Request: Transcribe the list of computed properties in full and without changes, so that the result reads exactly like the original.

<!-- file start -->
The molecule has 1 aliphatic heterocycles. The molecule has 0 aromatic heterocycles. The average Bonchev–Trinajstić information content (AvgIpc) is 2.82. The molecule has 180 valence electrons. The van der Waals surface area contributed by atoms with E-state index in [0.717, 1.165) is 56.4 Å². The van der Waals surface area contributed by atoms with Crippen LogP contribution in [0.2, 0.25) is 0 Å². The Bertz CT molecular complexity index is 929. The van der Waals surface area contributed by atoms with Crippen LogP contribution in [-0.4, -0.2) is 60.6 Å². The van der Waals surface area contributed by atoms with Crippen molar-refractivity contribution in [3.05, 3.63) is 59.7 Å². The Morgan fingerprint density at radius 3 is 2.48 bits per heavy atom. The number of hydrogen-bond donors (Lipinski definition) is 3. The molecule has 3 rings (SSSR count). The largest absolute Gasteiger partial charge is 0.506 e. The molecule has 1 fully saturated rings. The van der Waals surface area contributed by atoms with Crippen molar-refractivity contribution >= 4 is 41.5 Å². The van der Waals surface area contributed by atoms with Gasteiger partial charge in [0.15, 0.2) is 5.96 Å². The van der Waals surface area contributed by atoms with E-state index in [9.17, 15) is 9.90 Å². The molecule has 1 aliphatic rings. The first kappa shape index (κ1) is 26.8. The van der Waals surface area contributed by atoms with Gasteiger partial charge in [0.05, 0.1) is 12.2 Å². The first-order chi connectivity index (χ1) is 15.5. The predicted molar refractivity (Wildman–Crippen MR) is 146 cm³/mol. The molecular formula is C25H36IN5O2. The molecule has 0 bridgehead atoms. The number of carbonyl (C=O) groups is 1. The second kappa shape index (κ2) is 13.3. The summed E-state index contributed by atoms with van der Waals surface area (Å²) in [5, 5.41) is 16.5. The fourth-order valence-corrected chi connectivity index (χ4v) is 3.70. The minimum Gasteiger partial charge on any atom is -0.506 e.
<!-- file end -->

The molecule has 1 aliphatic heterocycles. The molecule has 0 aromatic heterocycles. The average Bonchev–Trinajstić information content (AvgIpc) is 2.82. The molecule has 180 valence electrons. The van der Waals surface area contributed by atoms with E-state index in [0.717, 1.165) is 56.4 Å². The van der Waals surface area contributed by atoms with Crippen LogP contribution in [0.2, 0.25) is 0 Å². The Bertz CT molecular complexity index is 929. The van der Waals surface area contributed by atoms with Crippen LogP contribution in [-0.4, -0.2) is 60.6 Å². The van der Waals surface area contributed by atoms with Crippen molar-refractivity contribution in [3.05, 3.63) is 59.7 Å². The Morgan fingerprint density at radius 3 is 2.48 bits per heavy atom. The number of hydrogen-bond donors (Lipinski definition) is 3. The molecule has 3 rings (SSSR count). The largest absolute Gasteiger partial charge is 0.506 e. The molecule has 1 fully saturated rings. The van der Waals surface area contributed by atoms with Crippen molar-refractivity contribution >= 4 is 41.5 Å². The van der Waals surface area contributed by atoms with Gasteiger partial charge in [0.15, 0.2) is 5.96 Å². The van der Waals surface area contributed by atoms with E-state index in [9.17, 15) is 9.90 Å². The molecule has 1 aliphatic rings. The first kappa shape index (κ1) is 26.8. The van der Waals surface area contributed by atoms with Gasteiger partial charge in [0.05, 0.1) is 12.2 Å². The first-order chi connectivity index (χ1) is 15.5. The predicted molar refractivity (Wildman–Crippen MR) is 146 cm³/mol. The molecular formula is C25H36IN5O2. The molecule has 0 bridgehead atoms. The number of carbonyl (C=O) groups is 1. The second kappa shape index (κ2) is 13.3. The summed E-state index contributed by atoms with van der Waals surface area (Å²) in [5, 5.41) is 16.5. The fourth-order valence-corrected chi connectivity index (χ4v) is 3.70. The minimum Gasteiger partial charge on any atom is -0.506 e.